What would it mean for natural language to be the language of thought?

Linguistics and Philosophy 44 (4):773-812 (2020)
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Traditional arguments against the identification of the language of thought with natural language assume a picture of natural language which is largely inconsistent with that suggested by contemporary linguistic theory. This has led certain philosophers and linguists to suggest that this identification is not as implausible as it once seemed. In this paper, I discuss the prospects for such an identification in light of these developments in linguistic theory. I raise a new challenge against the identification thesis: the existence of ungrammatical but acceptable expressions seems to require a gap between thought and language. I consider what must be the case in order for this objection to be dealt with.



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Gabe Dupre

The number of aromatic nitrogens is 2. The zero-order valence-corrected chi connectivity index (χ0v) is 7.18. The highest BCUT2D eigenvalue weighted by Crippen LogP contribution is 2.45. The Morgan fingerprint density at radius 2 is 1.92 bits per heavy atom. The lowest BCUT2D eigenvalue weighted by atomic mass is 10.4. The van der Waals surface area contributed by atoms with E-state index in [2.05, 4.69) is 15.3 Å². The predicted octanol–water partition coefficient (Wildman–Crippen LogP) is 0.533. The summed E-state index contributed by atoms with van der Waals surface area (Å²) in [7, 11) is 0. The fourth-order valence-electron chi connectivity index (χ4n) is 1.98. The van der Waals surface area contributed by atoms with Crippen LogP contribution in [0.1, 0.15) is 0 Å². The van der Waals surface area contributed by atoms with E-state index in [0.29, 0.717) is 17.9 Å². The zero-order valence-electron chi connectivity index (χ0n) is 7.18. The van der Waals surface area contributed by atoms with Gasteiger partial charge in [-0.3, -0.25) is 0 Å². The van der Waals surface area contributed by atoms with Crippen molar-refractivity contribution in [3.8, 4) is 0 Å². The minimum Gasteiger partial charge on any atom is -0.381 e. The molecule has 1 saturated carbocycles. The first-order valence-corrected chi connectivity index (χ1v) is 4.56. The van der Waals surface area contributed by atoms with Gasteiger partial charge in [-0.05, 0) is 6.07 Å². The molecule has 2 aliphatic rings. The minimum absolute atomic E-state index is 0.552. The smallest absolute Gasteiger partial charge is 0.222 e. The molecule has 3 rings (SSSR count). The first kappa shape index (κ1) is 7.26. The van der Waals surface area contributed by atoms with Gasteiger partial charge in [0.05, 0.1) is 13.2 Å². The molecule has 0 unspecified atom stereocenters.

Keele University

References found in this work

Philosophical Investigations.Ludwig Wittgenstein - 1953 - New York, NY, USA: Wiley-Blackwell.
Aspects of the Theory of Syntax.Noam Chomsky - 1965 - Cambridge, MA, USA: MIT Press.
Demonstratives: An Essay on the Semantics, Logic, Metaphysics and Epistemology of Demonstratives and other Indexicals.David Kaplan - 1989 - In Joseph Almog, John Perry & Howard Wettstein (eds.), Themes From Kaplan. Oxford University Press. pp. 481-563.
Logical foundations of probability.Rudolf Carnap - 1950 - Chicago]: Chicago University of Chicago Press.

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